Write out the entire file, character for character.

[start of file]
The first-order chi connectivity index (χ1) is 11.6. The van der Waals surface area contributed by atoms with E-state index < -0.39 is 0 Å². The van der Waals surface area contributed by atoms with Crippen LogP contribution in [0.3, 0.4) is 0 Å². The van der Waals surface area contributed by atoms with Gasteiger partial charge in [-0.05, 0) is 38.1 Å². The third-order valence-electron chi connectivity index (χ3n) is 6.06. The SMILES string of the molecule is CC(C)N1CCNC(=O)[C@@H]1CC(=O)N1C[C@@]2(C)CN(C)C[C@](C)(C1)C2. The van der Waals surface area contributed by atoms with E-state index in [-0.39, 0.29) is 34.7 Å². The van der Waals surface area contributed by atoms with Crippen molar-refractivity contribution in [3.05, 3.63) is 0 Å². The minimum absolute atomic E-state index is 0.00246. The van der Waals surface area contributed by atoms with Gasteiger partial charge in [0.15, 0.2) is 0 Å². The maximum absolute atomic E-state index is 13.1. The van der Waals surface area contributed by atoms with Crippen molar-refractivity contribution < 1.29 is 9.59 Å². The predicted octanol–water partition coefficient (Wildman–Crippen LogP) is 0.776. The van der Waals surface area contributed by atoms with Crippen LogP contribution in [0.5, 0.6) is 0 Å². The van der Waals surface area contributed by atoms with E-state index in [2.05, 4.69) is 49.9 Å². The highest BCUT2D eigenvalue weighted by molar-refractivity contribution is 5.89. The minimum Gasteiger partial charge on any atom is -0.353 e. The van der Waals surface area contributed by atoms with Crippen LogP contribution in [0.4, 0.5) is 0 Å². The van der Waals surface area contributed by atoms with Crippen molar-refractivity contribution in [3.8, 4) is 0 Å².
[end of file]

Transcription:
The first-order chi connectivity index (χ1) is 11.6. The van der Waals surface area contributed by atoms with E-state index < -0.39 is 0 Å². The van der Waals surface area contributed by atoms with Crippen LogP contribution in [0.3, 0.4) is 0 Å². The van der Waals surface area contributed by atoms with Gasteiger partial charge in [-0.05, 0) is 38.1 Å². The third-order valence-electron chi connectivity index (χ3n) is 6.06. The SMILES string of the molecule is CC(C)N1CCNC(=O)[C@@H]1CC(=O)N1C[C@@]2(C)CN(C)C[C@](C)(C1)C2. The van der Waals surface area contributed by atoms with E-state index in [-0.39, 0.29) is 34.7 Å². The van der Waals surface area contributed by atoms with Crippen molar-refractivity contribution in [3.05, 3.63) is 0 Å². The minimum absolute atomic E-state index is 0.00246. The van der Waals surface area contributed by atoms with Gasteiger partial charge in [0.15, 0.2) is 0 Å². The maximum absolute atomic E-state index is 13.1. The van der Waals surface area contributed by atoms with Crippen molar-refractivity contribution < 1.29 is 9.59 Å². The predicted octanol–water partition coefficient (Wildman–Crippen LogP) is 0.776. The van der Waals surface area contributed by atoms with Crippen LogP contribution in [0.5, 0.6) is 0 Å². The van der Waals surface area contributed by atoms with E-state index in [2.05, 4.69) is 49.9 Å². The highest BCUT2D eigenvalue weighted by molar-refractivity contribution is 5.89. The minimum Gasteiger partial charge on any atom is -0.353 e. The van der Waals surface area contributed by atoms with Crippen LogP contribution in [0.4, 0.5) is 0 Å². The van der Waals surface area contributed by atoms with Crippen molar-refractivity contribution in [3.8, 4) is 0 Å².